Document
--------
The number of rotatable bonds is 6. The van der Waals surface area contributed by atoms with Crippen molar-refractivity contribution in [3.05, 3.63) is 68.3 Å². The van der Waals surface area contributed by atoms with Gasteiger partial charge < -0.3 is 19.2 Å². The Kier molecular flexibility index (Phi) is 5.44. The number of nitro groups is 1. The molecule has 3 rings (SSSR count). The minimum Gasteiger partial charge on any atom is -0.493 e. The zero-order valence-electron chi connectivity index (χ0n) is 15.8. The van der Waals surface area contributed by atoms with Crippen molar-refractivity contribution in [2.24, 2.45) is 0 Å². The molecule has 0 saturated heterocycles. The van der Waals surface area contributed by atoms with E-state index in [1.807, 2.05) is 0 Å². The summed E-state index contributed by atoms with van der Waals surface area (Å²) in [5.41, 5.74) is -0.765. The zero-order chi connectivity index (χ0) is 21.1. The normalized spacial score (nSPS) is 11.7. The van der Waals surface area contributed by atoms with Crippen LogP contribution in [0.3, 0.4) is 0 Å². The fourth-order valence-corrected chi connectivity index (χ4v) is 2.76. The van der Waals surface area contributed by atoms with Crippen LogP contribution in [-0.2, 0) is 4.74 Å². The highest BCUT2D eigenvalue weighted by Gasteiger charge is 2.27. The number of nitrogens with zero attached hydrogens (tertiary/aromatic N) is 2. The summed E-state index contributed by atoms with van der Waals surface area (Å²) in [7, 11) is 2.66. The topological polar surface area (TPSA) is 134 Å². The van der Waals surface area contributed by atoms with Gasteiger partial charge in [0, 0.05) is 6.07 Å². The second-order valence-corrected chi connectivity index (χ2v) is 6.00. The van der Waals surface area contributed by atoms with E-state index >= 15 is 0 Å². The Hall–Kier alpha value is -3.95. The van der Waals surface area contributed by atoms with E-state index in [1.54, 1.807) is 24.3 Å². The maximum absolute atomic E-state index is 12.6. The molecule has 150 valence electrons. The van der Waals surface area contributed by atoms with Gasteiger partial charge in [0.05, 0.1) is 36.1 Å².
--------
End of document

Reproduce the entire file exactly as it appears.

The number of rotatable bonds is 6. The van der Waals surface area contributed by atoms with Crippen molar-refractivity contribution in [3.05, 3.63) is 68.3 Å². The van der Waals surface area contributed by atoms with Gasteiger partial charge < -0.3 is 19.2 Å². The Kier molecular flexibility index (Phi) is 5.44. The number of nitro groups is 1. The molecule has 3 rings (SSSR count). The minimum Gasteiger partial charge on any atom is -0.493 e. The zero-order valence-electron chi connectivity index (χ0n) is 15.8. The van der Waals surface area contributed by atoms with Crippen molar-refractivity contribution in [2.24, 2.45) is 0 Å². The molecule has 0 saturated heterocycles. The van der Waals surface area contributed by atoms with E-state index in [1.807, 2.05) is 0 Å². The summed E-state index contributed by atoms with van der Waals surface area (Å²) in [5.41, 5.74) is -0.765. The zero-order chi connectivity index (χ0) is 21.1. The normalized spacial score (nSPS) is 11.7. The van der Waals surface area contributed by atoms with Crippen LogP contribution in [0.3, 0.4) is 0 Å². The fourth-order valence-corrected chi connectivity index (χ4v) is 2.76. The van der Waals surface area contributed by atoms with Crippen LogP contribution in [-0.2, 0) is 4.74 Å². The highest BCUT2D eigenvalue weighted by Gasteiger charge is 2.27. The number of nitrogens with zero attached hydrogens (tertiary/aromatic N) is 2. The summed E-state index contributed by atoms with van der Waals surface area (Å²) in [7, 11) is 2.66. The topological polar surface area (TPSA) is 134 Å². The van der Waals surface area contributed by atoms with Gasteiger partial charge in [0, 0.05) is 6.07 Å². The second-order valence-corrected chi connectivity index (χ2v) is 6.00. The van der Waals surface area contributed by atoms with E-state index >= 15 is 0 Å². The Hall–Kier alpha value is -3.95. The van der Waals surface area contributed by atoms with E-state index in [1.54, 1.807) is 24.3 Å². The maximum absolute atomic E-state index is 12.6. The molecule has 150 valence electrons. The van der Waals surface area contributed by atoms with Gasteiger partial charge in [0.05, 0.1) is 36.1 Å².